W.Va. Kirkbride group seeks RTC [UPDATED]Published 10:59am Friday, October 12, 2012 Updated 11:13am Friday, October 12, 2012
The management of a West Virginia Kirkbride facility has confirmed to The Journal that it has expressed interest in purchasing the Fergus Falls Regional Treatment Center property in order to preserve the Kirkbride building and turn it into a major tourist attraction.
“We’d do the same as we are doing here,” said Rebecca Jordan Gleason, the operations manager of the Trans-Allegheny Lunatic Asylum in Weston, W.Va.
Formerly known as the Weston State Hospital, the building was purchased from West Virginia in 2007 by Gleason’s father Joe Jordan, who paid $1.5 million for the structure. Jordan changed the building’s name back to the institution’s original, less politically correct name and opened the facility to tourists and customers in the spring of 2008, putting much of the money collected from visitors right back into the building’s preservation. Efforts are ongoing at the asylum, but Gleason said a large amount of the 242,000 square foot building (smaller than the Fergus Falls Kirkbride) has already been restored to good and near-original condition.
“It’s 100 percent ours to preserve, and that’s what we’d like to do in Fergus Falls,” she said.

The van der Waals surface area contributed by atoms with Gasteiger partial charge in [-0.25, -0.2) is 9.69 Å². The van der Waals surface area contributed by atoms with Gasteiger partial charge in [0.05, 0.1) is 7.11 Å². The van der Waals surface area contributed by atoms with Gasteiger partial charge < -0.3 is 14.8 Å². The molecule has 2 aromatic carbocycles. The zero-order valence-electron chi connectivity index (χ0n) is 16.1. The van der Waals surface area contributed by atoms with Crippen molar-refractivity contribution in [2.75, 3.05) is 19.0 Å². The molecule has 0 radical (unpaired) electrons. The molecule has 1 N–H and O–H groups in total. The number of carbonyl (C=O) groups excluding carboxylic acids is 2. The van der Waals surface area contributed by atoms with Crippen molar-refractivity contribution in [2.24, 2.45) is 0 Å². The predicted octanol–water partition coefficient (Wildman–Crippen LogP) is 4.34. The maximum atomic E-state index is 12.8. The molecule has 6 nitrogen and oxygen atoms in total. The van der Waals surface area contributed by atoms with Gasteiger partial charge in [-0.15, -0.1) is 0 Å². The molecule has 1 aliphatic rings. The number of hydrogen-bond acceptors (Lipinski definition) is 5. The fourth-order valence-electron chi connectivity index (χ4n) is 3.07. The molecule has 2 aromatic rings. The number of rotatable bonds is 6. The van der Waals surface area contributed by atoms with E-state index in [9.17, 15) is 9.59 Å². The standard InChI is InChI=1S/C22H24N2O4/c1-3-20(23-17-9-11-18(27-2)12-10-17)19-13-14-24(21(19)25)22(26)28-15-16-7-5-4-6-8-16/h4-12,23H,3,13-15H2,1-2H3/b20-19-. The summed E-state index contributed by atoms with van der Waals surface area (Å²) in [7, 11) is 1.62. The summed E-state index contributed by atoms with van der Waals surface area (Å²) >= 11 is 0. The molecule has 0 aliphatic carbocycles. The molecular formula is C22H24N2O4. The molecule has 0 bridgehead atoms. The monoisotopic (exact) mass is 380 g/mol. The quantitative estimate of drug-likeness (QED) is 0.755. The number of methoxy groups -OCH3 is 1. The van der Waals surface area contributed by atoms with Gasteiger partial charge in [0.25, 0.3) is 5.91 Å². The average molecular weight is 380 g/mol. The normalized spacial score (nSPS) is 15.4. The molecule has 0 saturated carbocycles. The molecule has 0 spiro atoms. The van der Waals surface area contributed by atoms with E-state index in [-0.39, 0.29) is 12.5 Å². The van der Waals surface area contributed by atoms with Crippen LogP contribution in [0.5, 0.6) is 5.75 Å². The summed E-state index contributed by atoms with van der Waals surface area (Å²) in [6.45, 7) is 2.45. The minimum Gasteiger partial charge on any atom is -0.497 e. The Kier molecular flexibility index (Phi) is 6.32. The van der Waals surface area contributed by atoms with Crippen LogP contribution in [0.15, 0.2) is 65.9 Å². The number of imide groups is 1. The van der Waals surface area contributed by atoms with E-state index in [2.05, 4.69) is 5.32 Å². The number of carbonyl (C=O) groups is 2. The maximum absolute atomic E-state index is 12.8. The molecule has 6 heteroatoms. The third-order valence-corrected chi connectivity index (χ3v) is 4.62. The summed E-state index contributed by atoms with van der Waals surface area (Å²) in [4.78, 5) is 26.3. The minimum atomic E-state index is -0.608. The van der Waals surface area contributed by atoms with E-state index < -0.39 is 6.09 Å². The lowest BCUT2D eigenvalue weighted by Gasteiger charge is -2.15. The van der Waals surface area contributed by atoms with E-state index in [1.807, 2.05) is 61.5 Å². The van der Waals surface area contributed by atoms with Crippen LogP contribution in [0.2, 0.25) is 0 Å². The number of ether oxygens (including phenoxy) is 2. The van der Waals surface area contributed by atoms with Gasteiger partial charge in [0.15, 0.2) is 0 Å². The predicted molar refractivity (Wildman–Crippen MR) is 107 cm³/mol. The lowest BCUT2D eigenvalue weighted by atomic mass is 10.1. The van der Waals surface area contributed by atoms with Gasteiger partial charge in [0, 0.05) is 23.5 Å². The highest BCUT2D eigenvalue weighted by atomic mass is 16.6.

Preservation and maintenance costs for such a large structure can be expensive, which is why the Jordan family and the asylum staff of 40 employees have worked to monetize the building in a dizzying variety of ways. Different events and activities that take place at the building include six-days-a-week preservation tours, Civil War history tours, photography tours, a giant Easter Egg hunt, dinner theater, a 500-person costume ball, a battle of the bands, a haunted house, ghost hunts, a motorsports association (events are held at an old farm site adjacent to the building) and more.
“We try to roll out with a few new tours every year giving people a new reason to come back,” Gleason said.
The asylum does a lot of advertising and helps bring a lot of people into Weston, which has a population approximately one-third of Fergus Falls’. The alsylum’s biggest month is October, when Gleason estimated that 25,000 people come to the building – most of them for the haunted house. In all, the asylum management believes that about 170,000 from around the area, the country and the world have visited the building.
Gleason initiated contact with the city-contracted marketing firm Colliers International recently after she saw on the local Friends of the Kirkbride Facebook page that the building was for sale. She said the contact between the asylum management and Colliers is still in its infancy, and dollar amounts involved in purchasing and redeveloping the building have not been set. There are also other parties interested in the building at this time, according to a recent Colliers report.
Though Gleason doesn’t know how the asylum’s dealings with Fergus Falls will end up – management hasn’t even visited the city yet to see the RTC – she is hopeful that the RTC can be preserved and turned into something useful and beautiful rather than be torn down.
“There aren’t enough of those buildings left,” she said.